Julianne Malveaux

Recent Stories

After the chants

Counting the Cost

Just a week or so after Black History Month concluded, the Civil Rights Movement experienced a special commemoration. Tens of thousands thronged to Selma, Ala. for a historic march across the Edmond Pettus Bridge, marking March 7, 1965, the 50th anniversary of “Bloody Sunday” when armed police officers attacked peaceful marchers attempting to walk to Montgomery, the state capital. More than 10,000 people were attacked in 1965, including Rep. John Lewis (D-GA), whose powerful eloquence puts the entire protest movement in context.

How about letting members of Congress live like other people?

Counting the Cost

Rep. Jeff Denham (R-Calif.) couldn’t bring his French bulldog, Lily, on an Amtrak train. So when Amtrak funding came up for a vote, he inserted a provision that required one car on an Amtrak train to be designated a “pet car.” Pet owners will pay a fee to bring their furry companions on the train, and there are size restrictions to the pets that can travel. Still, this new provision is seen as a victory for pet owners who ride trains.

Democrats still searching for winning formula

Counting the Cost

Chicago Mayor Rahm Emanuel just got spanked. Despite a campaign war chest of more than $15 million and the support of President Barack Obama, the former Congressman and White House chief of staff could not avoid a run-off in the non-partisan mayoral election.

At 100, Olivia Hooker is a living history lesson

Counting the Cost

Olivia Juliet Hooker celebrated her 100th birthday on February 12. In 1944, she was among the first five African American women allowed to serve in the Coast Guard as a SPAR (the acronym derived from the translations of the Coast Guard’s motto, “Semper Paratus, Always Ready”). SPARS was the nickname of the United States Coast Guard’s Women Reserve.

Poverty doesn’t have to be a state of mind

Counting the Cost

The racial differential in the poverty rate is staggering. Last time I checked, about 12 percent of people in the United States, one in eight people are poor. Depending on race and ethnicity, however, poverty is differently experienced. Fewer than one in 10 Whites are poor; more than one in four African Americans and Latinos are poor.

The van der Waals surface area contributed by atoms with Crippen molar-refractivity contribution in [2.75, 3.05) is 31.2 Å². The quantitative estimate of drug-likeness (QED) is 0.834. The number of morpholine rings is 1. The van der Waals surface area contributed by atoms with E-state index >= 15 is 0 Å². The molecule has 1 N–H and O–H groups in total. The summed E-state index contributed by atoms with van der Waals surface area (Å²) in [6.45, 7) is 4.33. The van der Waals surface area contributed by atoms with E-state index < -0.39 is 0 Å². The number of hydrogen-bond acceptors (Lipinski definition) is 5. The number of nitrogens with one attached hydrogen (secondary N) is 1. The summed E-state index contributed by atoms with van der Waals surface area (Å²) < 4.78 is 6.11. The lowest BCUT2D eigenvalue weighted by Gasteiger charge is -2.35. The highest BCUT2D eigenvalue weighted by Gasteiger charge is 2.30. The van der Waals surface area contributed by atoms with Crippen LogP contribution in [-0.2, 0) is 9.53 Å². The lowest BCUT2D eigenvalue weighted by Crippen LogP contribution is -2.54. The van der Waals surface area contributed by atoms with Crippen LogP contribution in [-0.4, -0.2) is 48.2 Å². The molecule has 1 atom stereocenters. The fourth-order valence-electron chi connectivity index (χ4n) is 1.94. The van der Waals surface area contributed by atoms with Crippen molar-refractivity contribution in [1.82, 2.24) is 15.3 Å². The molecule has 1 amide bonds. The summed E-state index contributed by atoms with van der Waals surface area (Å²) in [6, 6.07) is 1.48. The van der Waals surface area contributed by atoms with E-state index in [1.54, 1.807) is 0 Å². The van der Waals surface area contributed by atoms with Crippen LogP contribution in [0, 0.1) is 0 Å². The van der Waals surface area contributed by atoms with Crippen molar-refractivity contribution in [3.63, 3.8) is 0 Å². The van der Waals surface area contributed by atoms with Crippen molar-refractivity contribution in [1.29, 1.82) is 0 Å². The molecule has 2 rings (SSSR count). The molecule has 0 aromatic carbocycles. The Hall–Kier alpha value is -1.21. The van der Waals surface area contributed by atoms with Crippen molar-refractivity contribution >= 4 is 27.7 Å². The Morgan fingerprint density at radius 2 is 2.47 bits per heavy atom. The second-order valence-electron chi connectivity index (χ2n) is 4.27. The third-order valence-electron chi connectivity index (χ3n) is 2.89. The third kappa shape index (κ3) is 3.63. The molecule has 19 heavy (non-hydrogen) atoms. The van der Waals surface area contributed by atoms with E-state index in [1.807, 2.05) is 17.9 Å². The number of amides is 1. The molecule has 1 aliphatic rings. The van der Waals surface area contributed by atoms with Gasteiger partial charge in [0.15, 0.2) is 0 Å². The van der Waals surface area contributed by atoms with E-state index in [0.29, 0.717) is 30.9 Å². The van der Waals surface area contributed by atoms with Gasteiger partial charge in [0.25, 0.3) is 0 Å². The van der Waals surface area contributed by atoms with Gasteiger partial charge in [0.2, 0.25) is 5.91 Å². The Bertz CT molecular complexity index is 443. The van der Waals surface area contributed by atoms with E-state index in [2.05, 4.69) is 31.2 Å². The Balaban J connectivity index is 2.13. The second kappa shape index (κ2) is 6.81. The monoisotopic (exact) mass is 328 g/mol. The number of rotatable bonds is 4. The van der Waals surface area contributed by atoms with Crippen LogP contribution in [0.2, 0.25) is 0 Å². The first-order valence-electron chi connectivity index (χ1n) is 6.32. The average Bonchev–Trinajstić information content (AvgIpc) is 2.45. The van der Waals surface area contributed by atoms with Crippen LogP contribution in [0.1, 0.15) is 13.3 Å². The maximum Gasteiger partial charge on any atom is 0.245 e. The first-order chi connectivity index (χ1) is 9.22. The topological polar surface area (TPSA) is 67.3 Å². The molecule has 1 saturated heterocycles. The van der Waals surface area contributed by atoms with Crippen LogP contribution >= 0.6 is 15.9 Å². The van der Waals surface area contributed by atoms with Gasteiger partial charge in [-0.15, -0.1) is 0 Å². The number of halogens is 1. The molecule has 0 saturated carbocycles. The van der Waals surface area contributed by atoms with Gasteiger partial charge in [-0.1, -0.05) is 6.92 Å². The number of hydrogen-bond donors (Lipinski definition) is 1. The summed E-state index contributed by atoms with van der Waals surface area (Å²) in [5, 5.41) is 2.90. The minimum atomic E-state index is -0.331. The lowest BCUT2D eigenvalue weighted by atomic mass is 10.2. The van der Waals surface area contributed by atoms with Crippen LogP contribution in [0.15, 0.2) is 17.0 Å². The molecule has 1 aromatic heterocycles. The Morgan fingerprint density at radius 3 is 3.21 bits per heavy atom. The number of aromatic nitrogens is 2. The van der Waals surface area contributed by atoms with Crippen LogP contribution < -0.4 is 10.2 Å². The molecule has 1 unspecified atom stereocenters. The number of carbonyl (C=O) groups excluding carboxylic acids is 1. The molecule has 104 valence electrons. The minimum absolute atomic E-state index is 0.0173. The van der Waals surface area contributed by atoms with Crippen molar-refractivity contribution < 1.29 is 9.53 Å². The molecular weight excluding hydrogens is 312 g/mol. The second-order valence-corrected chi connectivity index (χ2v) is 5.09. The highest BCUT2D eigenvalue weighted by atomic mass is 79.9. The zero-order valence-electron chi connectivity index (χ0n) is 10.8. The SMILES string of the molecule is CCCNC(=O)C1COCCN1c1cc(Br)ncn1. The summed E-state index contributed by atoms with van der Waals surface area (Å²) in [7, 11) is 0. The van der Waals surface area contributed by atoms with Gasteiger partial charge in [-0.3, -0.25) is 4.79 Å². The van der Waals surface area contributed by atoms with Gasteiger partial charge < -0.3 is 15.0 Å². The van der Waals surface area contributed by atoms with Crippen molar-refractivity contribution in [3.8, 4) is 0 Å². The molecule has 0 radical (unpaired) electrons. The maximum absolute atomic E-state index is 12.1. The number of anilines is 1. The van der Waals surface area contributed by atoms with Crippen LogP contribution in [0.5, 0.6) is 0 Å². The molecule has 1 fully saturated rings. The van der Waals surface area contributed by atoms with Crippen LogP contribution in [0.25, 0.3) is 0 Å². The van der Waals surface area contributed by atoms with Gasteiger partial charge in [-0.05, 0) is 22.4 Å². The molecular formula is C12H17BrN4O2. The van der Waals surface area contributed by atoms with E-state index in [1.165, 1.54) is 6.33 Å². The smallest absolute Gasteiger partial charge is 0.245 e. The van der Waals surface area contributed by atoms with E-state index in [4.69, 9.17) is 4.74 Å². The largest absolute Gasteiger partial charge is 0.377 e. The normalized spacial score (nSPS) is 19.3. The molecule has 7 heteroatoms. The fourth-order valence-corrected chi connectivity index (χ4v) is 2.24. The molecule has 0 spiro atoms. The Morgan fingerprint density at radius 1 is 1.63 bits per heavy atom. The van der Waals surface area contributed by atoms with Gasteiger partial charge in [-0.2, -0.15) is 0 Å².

Counting the Cost

Making no progress on race with ‘Progressives’

I like Sen. Elizabeth Warren (D-Mass.). Her progressive ideas are just what we need while Hilary Clinton is straddling the fence, and still cozying up with bankers. Warren says she isn’t running for president, but there are quite a few political action committees urging her to run.

Counting the Cost

The real Barack Obama re-emerges

President Barack Obama knocked it out of the park during the State of the Union address. He was strong, progressive, firm, and relaxed. He was almost cocky as he offered a few jokes, smugly announced that he would have no more elections, and just generally exuded confidence. Instead of the kumbaya thing, he laid out his priorities to a Republican Congress that will likely block much of what he proposed, especially when it comes to raising taxes on the wealthy to support his free community college program.

World is indifferent to missing Nigerian girls

Counting the Cost

One could not help but be impressed by the millions that turned out in Paris to stand against the Islamist terrorists who killed workers at the French satirical magazine Charlie Hebdo and four others at a kosher grocery store. Two law enforcement officers were also killed, bringing the total to 17.

The education of Dr. King

Counting the Cost

As he labored for social, civil and economic justice, Dr. Martin Luther King Jr. was extremely concerned both about the educational inequities that were a function of segregation, and about the purpose and quality of education. As early as 1947, as a Morehouse College student, he wrote an article, “The Purpose of Education,” for the Maroon Tiger, the college newspaper. His article is as relevant today as it was then.

Counting the Cost

Breathing life into a movement

“I can’t breathe,” gasped Eric Garner, again and again and again. “I can’t breathe,” he said, as several police officers were on top of him, choking him, pushing his head onto the concrete sidewalk. The man was not resisting arrest; he simply had the temerity to ask a police officer not to touch him. And because he was allegedly selling loose cigarettes, the life was choked out of him.

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